Vaccine: Iain Dale says EU ‘blame the Brits’
Brussels published its 41-page contract with AstraZeneca on Friday with the insistence it proved vaccines should be sent to the bloc’s 27 nations from UK factories to help with supply issues. Many paragraphs of the contract were redacted with thick black lines blocking text underneath, despite the bloc welcoming the “transparency” of the document. However, the blanked out sections of the contract can still be viewed in the bookmarks bar on the left of the online document.
This is despite a non-redacted section of the contract clearly warning against the confidential information being disclosed.
It said: “The Receiving Party shall treat all confidential information as secret and confidential and shall not use, copy or disclose to any third party any confidential information of the Disclosing Party.”
People took to Twitter to mock the EU for appearing to “break the law”.
One person said: “Wow it’s really true. The European Commission’s “redacted” copy of the AstraZeneca-EU vaccine contract is not redacted at all because you can just see everything in the bookmarks bar on the left.
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“Does this qualify as the EU breaking its contract in publishing sections of the contract that are by mutual agreement not meant to be made public?”
Another person added: “Oh boy, doesn’t look good for the institution.”
At the time the contract was signed, Britain had left the EU but was still forced to follow most of the EU’s rules due to the transition period which ended on December 31.
The contract also said that AstraZeneca may manufacture at facilities elsewhere to accelerate supply of the vaccine in Europe.
This is provided that it gives “prior notification”.
But the contract does not confirm whether AstraZeneca should send vaccines produced in Britain to the EU.
The UK is mentioned in a section on manufacturing sites, which said: “AstraZeneca shall use its Best Reasonable Efforts to manufacture the vaccine at manufacturing sites located within the EU (which for the purpose of this Section 5.4 only shall include the United Kingdom)”.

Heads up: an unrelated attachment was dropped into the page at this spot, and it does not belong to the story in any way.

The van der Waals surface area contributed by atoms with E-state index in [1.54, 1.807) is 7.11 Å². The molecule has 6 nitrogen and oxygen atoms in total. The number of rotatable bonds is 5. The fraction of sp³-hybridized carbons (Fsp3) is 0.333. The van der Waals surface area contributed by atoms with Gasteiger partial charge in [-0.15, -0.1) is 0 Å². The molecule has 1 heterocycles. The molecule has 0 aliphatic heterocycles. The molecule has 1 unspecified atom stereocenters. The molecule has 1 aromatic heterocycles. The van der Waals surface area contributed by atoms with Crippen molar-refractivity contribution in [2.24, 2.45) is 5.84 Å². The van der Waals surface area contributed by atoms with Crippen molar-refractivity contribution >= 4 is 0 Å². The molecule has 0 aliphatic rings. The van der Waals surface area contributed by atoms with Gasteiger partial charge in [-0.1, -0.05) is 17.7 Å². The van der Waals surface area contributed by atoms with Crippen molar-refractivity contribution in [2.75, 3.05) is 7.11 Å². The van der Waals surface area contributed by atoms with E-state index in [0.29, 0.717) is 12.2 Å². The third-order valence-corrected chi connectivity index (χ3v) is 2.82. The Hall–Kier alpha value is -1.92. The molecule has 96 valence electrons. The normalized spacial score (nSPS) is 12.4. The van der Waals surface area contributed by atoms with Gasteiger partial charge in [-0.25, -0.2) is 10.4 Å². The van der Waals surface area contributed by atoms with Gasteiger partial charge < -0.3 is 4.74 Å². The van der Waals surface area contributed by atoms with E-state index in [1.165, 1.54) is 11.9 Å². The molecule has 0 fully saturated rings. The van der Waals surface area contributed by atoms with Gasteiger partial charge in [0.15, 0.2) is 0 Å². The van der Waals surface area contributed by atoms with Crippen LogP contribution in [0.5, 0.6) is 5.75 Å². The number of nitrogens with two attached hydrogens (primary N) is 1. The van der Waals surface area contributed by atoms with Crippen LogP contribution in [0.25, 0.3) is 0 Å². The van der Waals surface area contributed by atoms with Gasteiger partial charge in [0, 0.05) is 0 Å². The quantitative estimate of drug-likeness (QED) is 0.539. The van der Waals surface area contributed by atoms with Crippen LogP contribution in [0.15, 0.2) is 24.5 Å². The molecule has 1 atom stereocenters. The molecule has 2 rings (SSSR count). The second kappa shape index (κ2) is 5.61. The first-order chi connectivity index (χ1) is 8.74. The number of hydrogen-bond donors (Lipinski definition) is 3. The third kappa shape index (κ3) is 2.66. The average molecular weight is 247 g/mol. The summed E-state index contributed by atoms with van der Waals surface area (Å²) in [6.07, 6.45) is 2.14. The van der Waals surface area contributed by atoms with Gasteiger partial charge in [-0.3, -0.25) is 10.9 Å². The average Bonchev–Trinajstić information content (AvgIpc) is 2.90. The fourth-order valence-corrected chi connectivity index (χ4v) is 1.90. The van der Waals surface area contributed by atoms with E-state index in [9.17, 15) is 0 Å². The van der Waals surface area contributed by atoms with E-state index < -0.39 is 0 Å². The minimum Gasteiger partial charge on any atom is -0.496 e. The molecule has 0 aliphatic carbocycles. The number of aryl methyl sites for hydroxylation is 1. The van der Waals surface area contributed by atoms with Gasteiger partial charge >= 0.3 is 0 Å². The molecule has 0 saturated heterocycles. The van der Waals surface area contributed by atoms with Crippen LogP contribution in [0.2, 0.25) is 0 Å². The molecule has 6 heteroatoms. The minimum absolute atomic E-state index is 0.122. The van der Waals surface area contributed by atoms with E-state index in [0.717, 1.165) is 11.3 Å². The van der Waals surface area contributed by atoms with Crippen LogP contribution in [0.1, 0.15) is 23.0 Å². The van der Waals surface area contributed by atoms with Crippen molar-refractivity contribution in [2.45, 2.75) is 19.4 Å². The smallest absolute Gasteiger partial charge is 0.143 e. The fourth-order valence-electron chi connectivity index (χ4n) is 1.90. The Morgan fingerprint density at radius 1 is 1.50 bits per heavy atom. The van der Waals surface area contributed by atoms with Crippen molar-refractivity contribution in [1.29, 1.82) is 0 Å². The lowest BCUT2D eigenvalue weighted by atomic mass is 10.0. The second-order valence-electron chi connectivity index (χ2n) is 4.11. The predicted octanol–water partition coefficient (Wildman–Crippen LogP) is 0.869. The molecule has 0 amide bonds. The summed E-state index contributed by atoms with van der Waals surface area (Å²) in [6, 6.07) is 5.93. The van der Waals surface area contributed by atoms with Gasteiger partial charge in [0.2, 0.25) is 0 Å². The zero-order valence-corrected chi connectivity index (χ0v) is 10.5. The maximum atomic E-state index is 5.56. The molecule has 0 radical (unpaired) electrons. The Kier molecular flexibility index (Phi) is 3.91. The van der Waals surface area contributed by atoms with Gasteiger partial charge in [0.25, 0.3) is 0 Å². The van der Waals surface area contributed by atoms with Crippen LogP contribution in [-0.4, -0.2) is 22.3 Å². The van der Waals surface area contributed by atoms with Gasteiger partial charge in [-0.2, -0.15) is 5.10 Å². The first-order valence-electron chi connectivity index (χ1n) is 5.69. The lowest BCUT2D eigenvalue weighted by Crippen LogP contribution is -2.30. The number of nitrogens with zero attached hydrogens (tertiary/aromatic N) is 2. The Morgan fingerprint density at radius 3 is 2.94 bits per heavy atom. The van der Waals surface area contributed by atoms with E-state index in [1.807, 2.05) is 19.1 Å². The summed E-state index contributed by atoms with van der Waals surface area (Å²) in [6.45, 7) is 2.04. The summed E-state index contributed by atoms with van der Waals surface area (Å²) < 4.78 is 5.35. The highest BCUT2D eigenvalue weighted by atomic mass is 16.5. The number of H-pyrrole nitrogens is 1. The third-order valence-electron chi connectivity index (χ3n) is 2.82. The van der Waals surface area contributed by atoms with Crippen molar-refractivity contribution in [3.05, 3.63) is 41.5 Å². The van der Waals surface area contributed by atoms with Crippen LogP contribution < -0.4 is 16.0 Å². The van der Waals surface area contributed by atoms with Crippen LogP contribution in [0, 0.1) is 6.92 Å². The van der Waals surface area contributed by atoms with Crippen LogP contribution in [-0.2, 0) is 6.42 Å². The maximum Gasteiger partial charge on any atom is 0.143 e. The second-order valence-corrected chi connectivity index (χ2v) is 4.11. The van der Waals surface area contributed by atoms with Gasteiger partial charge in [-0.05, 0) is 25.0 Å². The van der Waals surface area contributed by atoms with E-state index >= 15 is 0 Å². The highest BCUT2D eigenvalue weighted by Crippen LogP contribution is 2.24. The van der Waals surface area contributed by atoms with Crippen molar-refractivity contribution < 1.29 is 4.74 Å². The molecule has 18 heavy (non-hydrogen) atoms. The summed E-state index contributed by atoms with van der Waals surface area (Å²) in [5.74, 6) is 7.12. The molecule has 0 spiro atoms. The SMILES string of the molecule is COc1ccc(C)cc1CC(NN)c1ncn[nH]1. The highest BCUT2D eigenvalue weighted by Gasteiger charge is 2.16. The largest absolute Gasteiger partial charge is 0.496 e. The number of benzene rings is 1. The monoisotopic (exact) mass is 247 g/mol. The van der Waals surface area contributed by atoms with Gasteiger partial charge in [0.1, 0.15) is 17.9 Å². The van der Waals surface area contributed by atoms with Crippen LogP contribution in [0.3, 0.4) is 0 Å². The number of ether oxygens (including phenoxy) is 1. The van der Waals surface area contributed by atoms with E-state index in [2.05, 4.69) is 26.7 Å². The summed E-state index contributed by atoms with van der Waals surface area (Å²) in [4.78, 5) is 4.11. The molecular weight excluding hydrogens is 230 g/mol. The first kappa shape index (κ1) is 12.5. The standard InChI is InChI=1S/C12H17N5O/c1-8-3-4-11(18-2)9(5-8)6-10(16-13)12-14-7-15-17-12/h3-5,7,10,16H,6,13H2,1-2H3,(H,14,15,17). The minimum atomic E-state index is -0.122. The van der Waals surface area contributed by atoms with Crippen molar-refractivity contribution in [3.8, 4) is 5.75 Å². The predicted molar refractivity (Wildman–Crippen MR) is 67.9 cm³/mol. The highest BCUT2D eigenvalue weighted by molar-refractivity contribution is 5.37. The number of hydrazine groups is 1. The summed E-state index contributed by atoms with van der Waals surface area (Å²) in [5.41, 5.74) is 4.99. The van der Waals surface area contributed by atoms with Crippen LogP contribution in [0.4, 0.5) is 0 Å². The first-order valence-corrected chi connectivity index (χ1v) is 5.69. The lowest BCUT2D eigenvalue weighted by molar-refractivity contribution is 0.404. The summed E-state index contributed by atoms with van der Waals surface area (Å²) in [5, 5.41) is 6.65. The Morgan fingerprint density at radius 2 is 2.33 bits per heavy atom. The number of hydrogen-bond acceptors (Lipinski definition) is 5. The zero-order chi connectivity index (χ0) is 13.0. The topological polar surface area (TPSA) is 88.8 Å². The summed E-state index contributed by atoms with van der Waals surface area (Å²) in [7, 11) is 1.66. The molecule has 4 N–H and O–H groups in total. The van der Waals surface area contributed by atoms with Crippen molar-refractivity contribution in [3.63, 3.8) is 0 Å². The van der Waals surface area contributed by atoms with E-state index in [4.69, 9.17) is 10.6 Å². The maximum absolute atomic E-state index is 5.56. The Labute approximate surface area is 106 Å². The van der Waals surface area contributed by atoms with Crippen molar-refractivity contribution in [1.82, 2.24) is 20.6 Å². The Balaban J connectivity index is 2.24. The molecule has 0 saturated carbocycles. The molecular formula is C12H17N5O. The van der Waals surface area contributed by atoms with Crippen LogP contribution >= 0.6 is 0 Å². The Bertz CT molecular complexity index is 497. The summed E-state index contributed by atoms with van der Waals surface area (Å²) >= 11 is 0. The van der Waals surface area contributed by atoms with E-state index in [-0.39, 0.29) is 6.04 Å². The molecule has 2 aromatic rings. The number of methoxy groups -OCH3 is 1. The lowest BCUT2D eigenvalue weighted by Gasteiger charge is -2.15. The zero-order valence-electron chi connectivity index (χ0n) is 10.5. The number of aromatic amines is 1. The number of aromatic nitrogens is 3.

A statement on the European Commission website said: “The Commission welcomes the company’s commitment towards more transparency in its participation in the rollout of the EU Vaccines Strategy.
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“Transparency and accountability are important to help build the trust of European citizens and to make sure that they can rely on the effectiveness and safety of the vaccines purchased at the EU level.”
AstraZeneca and the EU signed a deal for up to 400 million doses of the vaccine.
But the firm suddenly announced cuts of up to 60 percent in supplies to the bloc last week.
It said production problems at a Belgian factory were to blame, but this triggered a furious response from the bloc.
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EU Commission president Ursula von der Leyen called for an explanation from AstraZeneca over the delay, as she insisted the supply orders are “binding” and “the contract is crystal clear”.
She said: “AstraZeneca has also explicitly assured us in this contract that no other obligations would prevent the contract from being fulfilled.”
Express.co.uk has approached the European Commission for comment on the published contract.
Earlier this week, EU chief Charles Michel said that if it were “deemed politically opportune”, EU action could include using the bloc’s Article 122, which would mean EU states would legally take “measures appropriate to the economic situation” in case of severe supply difficulties.
He said in a leaked letter to the leaders of Austria, the Czech Republic, Denmark and Greece: “This would give the EU and member states the legal means, by adopting appropriate urgent measures, to ensure effective vaccine production and supply for our population.
“I made this suggestion to the (European) Commission President von der Leyen so that we can explore this avenue imminently.”
Prime Minister Boris Johnson’s spokesman responded that the Government would not discuss contractual matters.
But he said the Government expected contracts to be “facilitated” and he was confident of its supply.
He said: “AstraZeneca has clearly stated they will be able to provide two million vaccine doses a week and we’ve said we will get that to people as quickly as possible.”
Mr Johnson also warned European Commission president Ursula von der Leyen of his “grave concerns” over Brussels’ move to invoke Article 16 of the Northern Ireland Protocol to disrupt the flow of jabs from the bloc into the region on Friday.
Brussels backed down on its threat to override part of the Brexit deal on Northern Ireland after facing huge backlash.
Ms von der Leyen said she had spoken to Irish Prime Minister Micheal Martin to “agree on a satisfactory way to introduce an export authorisation mechanism” for vaccines.
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